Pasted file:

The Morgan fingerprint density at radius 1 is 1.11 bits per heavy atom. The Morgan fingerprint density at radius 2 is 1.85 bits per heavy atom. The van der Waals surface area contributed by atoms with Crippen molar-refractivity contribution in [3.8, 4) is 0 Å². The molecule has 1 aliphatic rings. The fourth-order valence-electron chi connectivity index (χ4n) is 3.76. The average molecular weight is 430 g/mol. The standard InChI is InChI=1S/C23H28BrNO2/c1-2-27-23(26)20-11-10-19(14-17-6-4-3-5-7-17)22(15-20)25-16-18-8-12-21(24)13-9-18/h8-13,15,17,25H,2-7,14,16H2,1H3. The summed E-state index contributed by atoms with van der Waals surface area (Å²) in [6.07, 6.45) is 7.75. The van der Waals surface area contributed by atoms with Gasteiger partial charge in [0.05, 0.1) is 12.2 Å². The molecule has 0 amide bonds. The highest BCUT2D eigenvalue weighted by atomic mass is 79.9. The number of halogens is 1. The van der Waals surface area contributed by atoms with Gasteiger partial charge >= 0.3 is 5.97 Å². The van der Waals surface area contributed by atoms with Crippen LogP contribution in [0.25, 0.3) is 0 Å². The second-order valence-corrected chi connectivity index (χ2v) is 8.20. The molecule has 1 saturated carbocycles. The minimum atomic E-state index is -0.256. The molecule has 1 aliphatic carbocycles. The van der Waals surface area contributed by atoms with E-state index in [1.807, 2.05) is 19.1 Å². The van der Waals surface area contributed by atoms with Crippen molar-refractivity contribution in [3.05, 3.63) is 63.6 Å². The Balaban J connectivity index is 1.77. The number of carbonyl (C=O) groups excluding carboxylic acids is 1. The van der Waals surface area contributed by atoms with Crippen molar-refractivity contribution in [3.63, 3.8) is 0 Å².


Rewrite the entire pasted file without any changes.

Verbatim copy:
The Morgan fingerprint density at radius 1 is 1.11 bits per heavy atom. The Morgan fingerprint density at radius 2 is 1.85 bits per heavy atom. The van der Waals surface area contributed by atoms with Crippen molar-refractivity contribution in [3.8, 4) is 0 Å². The molecule has 1 aliphatic rings. The fourth-order valence-electron chi connectivity index (χ4n) is 3.76. The average molecular weight is 430 g/mol. The standard InChI is InChI=1S/C23H28BrNO2/c1-2-27-23(26)20-11-10-19(14-17-6-4-3-5-7-17)22(15-20)25-16-18-8-12-21(24)13-9-18/h8-13,15,17,25H,2-7,14,16H2,1H3. The summed E-state index contributed by atoms with van der Waals surface area (Å²) in [6.07, 6.45) is 7.75. The van der Waals surface area contributed by atoms with Gasteiger partial charge in [0.05, 0.1) is 12.2 Å². The molecule has 0 amide bonds. The highest BCUT2D eigenvalue weighted by atomic mass is 79.9. The number of halogens is 1. The van der Waals surface area contributed by atoms with Gasteiger partial charge >= 0.3 is 5.97 Å². The van der Waals surface area contributed by atoms with Crippen LogP contribution in [0.25, 0.3) is 0 Å². The second-order valence-corrected chi connectivity index (χ2v) is 8.20. The molecule has 1 saturated carbocycles. The minimum atomic E-state index is -0.256. The molecule has 1 aliphatic carbocycles. The van der Waals surface area contributed by atoms with E-state index in [1.807, 2.05) is 19.1 Å². The van der Waals surface area contributed by atoms with Crippen molar-refractivity contribution in [3.05, 3.63) is 63.6 Å². The Balaban J connectivity index is 1.77. The number of carbonyl (C=O) groups excluding carboxylic acids is 1. The van der Waals surface area contributed by atoms with Crippen molar-refractivity contribution in [3.63, 3.8) is 0 Å².